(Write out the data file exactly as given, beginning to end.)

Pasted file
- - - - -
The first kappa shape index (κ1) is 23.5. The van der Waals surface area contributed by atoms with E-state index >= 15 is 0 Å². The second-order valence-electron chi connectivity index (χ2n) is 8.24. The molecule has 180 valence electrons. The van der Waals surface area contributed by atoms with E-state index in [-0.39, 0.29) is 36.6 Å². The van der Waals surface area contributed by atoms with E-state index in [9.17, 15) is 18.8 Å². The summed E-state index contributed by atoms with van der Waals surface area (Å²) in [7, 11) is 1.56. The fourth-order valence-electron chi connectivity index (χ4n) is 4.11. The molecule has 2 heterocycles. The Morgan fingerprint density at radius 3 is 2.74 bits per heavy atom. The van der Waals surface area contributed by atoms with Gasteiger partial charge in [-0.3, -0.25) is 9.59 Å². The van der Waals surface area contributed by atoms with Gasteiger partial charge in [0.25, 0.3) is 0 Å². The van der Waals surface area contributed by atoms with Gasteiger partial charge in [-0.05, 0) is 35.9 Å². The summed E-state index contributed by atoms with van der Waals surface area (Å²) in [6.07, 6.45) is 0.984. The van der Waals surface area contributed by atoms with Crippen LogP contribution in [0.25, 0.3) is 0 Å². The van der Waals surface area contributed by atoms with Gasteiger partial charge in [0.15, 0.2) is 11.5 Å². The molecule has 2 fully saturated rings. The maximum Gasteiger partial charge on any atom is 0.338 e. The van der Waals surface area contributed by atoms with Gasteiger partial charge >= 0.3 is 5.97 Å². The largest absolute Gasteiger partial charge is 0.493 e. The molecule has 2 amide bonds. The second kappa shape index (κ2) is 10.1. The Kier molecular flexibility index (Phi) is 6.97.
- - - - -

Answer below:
The first kappa shape index (κ1) is 23.5. The van der Waals surface area contributed by atoms with E-state index >= 15 is 0 Å². The second-order valence-electron chi connectivity index (χ2n) is 8.24. The molecule has 180 valence electrons. The van der Waals surface area contributed by atoms with E-state index in [-0.39, 0.29) is 36.6 Å². The van der Waals surface area contributed by atoms with E-state index in [9.17, 15) is 18.8 Å². The summed E-state index contributed by atoms with van der Waals surface area (Å²) in [7, 11) is 1.56. The fourth-order valence-electron chi connectivity index (χ4n) is 4.11. The molecule has 2 heterocycles. The Morgan fingerprint density at radius 3 is 2.74 bits per heavy atom. The van der Waals surface area contributed by atoms with Gasteiger partial charge in [-0.3, -0.25) is 9.59 Å². The van der Waals surface area contributed by atoms with Gasteiger partial charge in [0.25, 0.3) is 0 Å². The van der Waals surface area contributed by atoms with Gasteiger partial charge in [-0.05, 0) is 35.9 Å². The summed E-state index contributed by atoms with van der Waals surface area (Å²) in [6.07, 6.45) is 0.984. The van der Waals surface area contributed by atoms with Crippen LogP contribution in [0.25, 0.3) is 0 Å². The van der Waals surface area contributed by atoms with Gasteiger partial charge in [0.15, 0.2) is 11.5 Å². The molecule has 2 fully saturated rings. The maximum Gasteiger partial charge on any atom is 0.338 e. The van der Waals surface area contributed by atoms with Gasteiger partial charge >= 0.3 is 5.97 Å². The largest absolute Gasteiger partial charge is 0.493 e. The molecule has 2 amide bonds. The second kappa shape index (κ2) is 10.1. The Kier molecular flexibility index (Phi) is 6.97.